## Friday, February 11, 2011

In a comment on one of my earlier posts Carl Boettiger remarked that my read.simmap() R function (to read stochastic character mapped phylogenies) destroys the ordering of states along each branch and retains only the time spent in each state on each edge. This ordering is unimportant for analyses based around an undirected Brownian motion model - such as, for instance, the model of O'Meara et al. (2006); however, ordering could be important for other models, such as the Ornstein-Uhlenbeck model (e.g., Butler & King 2004). Carl is a sharp guy and his point is well taken, so now that I have finally settled into my new digs here (not-so-subtle advertisement - grad students welcome!), I decided to try to tackle this problem today.

The first thing I realized was that it would not be practical to use the same "work-around" algorithm that I used for v0.1 of read.simmap() and described here. I was going to have to figure out how to read phylogenies into memory in R without being able to take advantage of the {ape} function read.tree()!

To convey what this problem involves, it is first important to understand how a phylogenetic tree is stored in memory in R by {ape}. read.tree() stores the phylogeny as list of class "phylo" with 3 basic elements, as follows:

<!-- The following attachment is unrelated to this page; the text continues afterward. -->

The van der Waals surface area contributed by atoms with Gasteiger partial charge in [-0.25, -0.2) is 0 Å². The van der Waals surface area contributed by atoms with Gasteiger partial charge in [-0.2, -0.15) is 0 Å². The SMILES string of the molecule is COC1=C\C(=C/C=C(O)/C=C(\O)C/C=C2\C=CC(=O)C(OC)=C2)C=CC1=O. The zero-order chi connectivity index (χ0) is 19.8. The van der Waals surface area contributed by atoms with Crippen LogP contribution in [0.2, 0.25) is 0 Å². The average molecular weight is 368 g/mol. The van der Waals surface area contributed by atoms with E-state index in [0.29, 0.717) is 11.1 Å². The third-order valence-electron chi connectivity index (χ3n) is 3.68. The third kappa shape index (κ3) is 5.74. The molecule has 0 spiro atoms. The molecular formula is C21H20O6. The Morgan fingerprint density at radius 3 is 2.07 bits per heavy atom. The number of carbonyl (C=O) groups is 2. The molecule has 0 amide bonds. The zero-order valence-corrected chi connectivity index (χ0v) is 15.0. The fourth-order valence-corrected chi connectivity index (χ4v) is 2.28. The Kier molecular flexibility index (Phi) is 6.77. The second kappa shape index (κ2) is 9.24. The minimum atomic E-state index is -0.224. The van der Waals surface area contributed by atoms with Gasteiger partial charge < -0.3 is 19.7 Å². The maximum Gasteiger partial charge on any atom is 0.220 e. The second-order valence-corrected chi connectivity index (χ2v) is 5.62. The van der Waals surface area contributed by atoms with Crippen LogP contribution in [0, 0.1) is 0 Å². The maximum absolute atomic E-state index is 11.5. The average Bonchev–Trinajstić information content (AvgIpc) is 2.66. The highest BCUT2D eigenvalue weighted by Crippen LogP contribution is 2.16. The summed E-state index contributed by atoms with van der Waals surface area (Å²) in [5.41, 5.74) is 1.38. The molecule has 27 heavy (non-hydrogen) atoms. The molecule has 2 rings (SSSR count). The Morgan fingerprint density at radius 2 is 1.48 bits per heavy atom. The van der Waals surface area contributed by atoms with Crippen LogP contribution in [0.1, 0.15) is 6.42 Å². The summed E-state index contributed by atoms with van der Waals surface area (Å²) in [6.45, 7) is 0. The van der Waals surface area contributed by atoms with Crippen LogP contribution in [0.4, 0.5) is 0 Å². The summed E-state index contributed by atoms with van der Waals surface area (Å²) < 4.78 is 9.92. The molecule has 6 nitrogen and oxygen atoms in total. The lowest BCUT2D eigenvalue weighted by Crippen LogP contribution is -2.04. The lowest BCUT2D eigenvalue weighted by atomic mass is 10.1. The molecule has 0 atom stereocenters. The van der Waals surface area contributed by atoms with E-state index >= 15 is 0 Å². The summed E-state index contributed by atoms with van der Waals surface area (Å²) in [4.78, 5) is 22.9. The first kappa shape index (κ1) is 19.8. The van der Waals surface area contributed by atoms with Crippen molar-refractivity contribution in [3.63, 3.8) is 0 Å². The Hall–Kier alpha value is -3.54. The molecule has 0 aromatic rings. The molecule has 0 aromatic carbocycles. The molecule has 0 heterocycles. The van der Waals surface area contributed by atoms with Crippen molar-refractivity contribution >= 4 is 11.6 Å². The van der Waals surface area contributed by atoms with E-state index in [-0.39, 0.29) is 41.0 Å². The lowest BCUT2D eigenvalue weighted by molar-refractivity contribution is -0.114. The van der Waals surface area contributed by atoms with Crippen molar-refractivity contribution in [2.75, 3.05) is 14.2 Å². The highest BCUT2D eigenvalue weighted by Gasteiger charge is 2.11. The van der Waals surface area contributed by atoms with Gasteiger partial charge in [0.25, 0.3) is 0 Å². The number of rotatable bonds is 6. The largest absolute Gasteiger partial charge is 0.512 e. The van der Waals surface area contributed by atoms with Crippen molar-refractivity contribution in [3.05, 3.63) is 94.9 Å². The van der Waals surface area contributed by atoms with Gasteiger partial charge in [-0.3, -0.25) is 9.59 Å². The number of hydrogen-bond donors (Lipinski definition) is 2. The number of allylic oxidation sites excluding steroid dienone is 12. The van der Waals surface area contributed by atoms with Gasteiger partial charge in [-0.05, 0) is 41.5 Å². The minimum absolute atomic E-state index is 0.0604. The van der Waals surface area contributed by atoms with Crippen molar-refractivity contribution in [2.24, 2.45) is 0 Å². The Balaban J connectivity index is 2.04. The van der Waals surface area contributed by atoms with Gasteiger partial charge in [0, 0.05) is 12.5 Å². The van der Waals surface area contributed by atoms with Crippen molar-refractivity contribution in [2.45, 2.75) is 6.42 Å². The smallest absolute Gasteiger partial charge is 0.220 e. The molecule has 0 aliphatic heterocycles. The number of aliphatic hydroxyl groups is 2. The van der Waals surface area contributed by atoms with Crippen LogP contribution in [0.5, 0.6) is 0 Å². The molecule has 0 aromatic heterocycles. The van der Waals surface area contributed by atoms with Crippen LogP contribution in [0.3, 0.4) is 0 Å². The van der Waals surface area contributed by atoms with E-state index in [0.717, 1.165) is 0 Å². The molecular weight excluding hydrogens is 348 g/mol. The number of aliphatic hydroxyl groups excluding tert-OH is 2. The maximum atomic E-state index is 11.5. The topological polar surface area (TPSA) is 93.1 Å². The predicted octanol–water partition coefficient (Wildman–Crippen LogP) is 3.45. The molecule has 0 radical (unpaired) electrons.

\$Nnode : this is an integer containing the number of internal nodes in the tree;
\$tip.label : this is a vector containing the labels for all the tips in the tree; and finally
\$edge : this is a matrix of dimensions (\$Nnode+length(tip.label)-1 x 2) which contains the node numbers for all the internal parent (left column) and daughter (right column) nodes in the tree.

By convention in {ape}, terminal nodes are numbered 1:n for n species, where the numbers correspond to the order of the tip labels in \$tip.label; and internal nodes are labeled (n+1):(\$Nnode+length(tip.label)) starting with the root node of the tree.

[Note that this is really different from how phylogeny storage is typically programmed in C; where we would use a network of linked custom data types called "structures. An example of this can be seen on my website, here.]

To give you an idea of what this would look like then, the following tree (see figure) in Newick format:

would have the following elements:

> tree\$Nnode
[1] 3
> tree\$tip.label
[1] "Human" "Chimp" "Gorilla" "Monkey"
> tree\$edge
[,1] [,2]
[1,] 5 6
[2,] 6 7
[3,] 7 1
[4,] 7 2
[5,] 6 3
[6,] 5 4

More on this very soon. . . . .